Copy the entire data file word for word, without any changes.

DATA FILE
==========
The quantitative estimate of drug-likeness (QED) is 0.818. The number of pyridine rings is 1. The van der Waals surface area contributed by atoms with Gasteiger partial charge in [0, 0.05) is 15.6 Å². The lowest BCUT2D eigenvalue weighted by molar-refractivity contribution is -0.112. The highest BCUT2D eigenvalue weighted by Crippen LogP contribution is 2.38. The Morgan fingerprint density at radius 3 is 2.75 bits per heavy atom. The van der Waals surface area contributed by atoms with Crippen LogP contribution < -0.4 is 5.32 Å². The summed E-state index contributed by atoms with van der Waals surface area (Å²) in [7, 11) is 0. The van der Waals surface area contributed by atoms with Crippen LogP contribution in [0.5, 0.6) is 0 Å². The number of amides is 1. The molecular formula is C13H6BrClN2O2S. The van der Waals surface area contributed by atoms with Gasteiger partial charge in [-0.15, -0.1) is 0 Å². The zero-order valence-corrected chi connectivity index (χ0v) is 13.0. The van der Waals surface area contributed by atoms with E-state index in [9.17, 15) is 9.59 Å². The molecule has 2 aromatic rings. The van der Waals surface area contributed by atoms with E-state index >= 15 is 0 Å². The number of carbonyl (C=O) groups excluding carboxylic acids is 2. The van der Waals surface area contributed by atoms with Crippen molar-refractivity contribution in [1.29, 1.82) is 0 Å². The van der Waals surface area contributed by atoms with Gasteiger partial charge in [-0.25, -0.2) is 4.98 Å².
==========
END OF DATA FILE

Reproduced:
The quantitative estimate of drug-likeness (QED) is 0.818. The number of pyridine rings is 1. The van der Waals surface area contributed by atoms with Gasteiger partial charge in [0, 0.05) is 15.6 Å². The lowest BCUT2D eigenvalue weighted by molar-refractivity contribution is -0.112. The highest BCUT2D eigenvalue weighted by Crippen LogP contribution is 2.38. The Morgan fingerprint density at radius 3 is 2.75 bits per heavy atom. The van der Waals surface area contributed by atoms with Crippen LogP contribution < -0.4 is 5.32 Å². The summed E-state index contributed by atoms with van der Waals surface area (Å²) in [7, 11) is 0. The van der Waals surface area contributed by atoms with Crippen LogP contribution in [0.5, 0.6) is 0 Å². The number of amides is 1. The molecular formula is C13H6BrClN2O2S. The van der Waals surface area contributed by atoms with Gasteiger partial charge in [-0.15, -0.1) is 0 Å². The zero-order valence-corrected chi connectivity index (χ0v) is 13.0. The van der Waals surface area contributed by atoms with E-state index in [9.17, 15) is 9.59 Å². The molecule has 2 aromatic rings. The van der Waals surface area contributed by atoms with E-state index >= 15 is 0 Å². The number of carbonyl (C=O) groups excluding carboxylic acids is 2. The van der Waals surface area contributed by atoms with Crippen molar-refractivity contribution in [1.29, 1.82) is 0 Å². The van der Waals surface area contributed by atoms with Gasteiger partial charge in [-0.25, -0.2) is 4.98 Å².